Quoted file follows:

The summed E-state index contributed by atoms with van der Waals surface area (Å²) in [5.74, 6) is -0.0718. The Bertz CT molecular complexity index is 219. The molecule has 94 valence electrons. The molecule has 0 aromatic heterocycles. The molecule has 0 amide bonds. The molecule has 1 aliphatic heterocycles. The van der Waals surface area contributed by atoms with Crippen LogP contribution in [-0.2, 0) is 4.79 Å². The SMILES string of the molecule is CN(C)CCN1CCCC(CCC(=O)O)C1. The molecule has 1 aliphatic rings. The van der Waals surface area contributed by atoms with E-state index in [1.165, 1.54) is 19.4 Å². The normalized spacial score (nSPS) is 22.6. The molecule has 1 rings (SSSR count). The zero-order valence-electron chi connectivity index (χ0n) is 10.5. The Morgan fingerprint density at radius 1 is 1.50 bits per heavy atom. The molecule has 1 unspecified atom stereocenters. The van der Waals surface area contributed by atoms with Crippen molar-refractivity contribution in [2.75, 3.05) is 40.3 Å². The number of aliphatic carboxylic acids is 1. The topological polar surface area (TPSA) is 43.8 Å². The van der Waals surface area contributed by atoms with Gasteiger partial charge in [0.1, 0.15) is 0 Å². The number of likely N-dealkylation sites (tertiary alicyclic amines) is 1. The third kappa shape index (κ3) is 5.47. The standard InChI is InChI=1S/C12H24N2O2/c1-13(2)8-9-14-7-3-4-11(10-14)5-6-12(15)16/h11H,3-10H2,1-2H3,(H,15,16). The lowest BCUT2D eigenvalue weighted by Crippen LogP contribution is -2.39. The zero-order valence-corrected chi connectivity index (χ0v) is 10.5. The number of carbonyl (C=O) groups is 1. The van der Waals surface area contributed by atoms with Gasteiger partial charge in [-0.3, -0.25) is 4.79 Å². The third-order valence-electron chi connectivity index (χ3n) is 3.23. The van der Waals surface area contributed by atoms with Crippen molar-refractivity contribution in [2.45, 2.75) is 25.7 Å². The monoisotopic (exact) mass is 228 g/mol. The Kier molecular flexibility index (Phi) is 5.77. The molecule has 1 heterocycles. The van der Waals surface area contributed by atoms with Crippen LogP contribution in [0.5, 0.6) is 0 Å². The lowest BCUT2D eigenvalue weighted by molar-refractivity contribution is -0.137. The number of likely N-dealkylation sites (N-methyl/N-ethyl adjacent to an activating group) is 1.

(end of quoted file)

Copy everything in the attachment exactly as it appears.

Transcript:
The summed E-state index contributed by atoms with van der Waals surface area (Å²) in [5.74, 6) is -0.0718. The Bertz CT molecular complexity index is 219. The molecule has 94 valence electrons. The molecule has 0 aromatic heterocycles. The molecule has 0 amide bonds. The molecule has 1 aliphatic heterocycles. The van der Waals surface area contributed by atoms with Crippen LogP contribution in [-0.2, 0) is 4.79 Å². The SMILES string of the molecule is CN(C)CCN1CCCC(CCC(=O)O)C1. The molecule has 1 aliphatic rings. The van der Waals surface area contributed by atoms with E-state index in [1.165, 1.54) is 19.4 Å². The normalized spacial score (nSPS) is 22.6. The molecule has 1 rings (SSSR count). The zero-order valence-electron chi connectivity index (χ0n) is 10.5. The Morgan fingerprint density at radius 1 is 1.50 bits per heavy atom. The molecule has 1 unspecified atom stereocenters. The van der Waals surface area contributed by atoms with Crippen molar-refractivity contribution in [2.75, 3.05) is 40.3 Å². The number of aliphatic carboxylic acids is 1. The topological polar surface area (TPSA) is 43.8 Å². The van der Waals surface area contributed by atoms with Gasteiger partial charge in [0.1, 0.15) is 0 Å². The number of likely N-dealkylation sites (tertiary alicyclic amines) is 1. The third kappa shape index (κ3) is 5.47. The standard InChI is InChI=1S/C12H24N2O2/c1-13(2)8-9-14-7-3-4-11(10-14)5-6-12(15)16/h11H,3-10H2,1-2H3,(H,15,16). The lowest BCUT2D eigenvalue weighted by Crippen LogP contribution is -2.39. The zero-order valence-corrected chi connectivity index (χ0v) is 10.5. The number of carbonyl (C=O) groups is 1. The van der Waals surface area contributed by atoms with Gasteiger partial charge in [-0.3, -0.25) is 4.79 Å². The third-order valence-electron chi connectivity index (χ3n) is 3.23. The van der Waals surface area contributed by atoms with Crippen molar-refractivity contribution in [2.45, 2.75) is 25.7 Å². The monoisotopic (exact) mass is 228 g/mol. The Kier molecular flexibility index (Phi) is 5.77. The molecule has 1 heterocycles. The van der Waals surface area contributed by atoms with Crippen LogP contribution in [0.5, 0.6) is 0 Å². The lowest BCUT2D eigenvalue weighted by molar-refractivity contribution is -0.137. The number of likely N-dealkylation sites (N-methyl/N-ethyl adjacent to an activating group) is 1.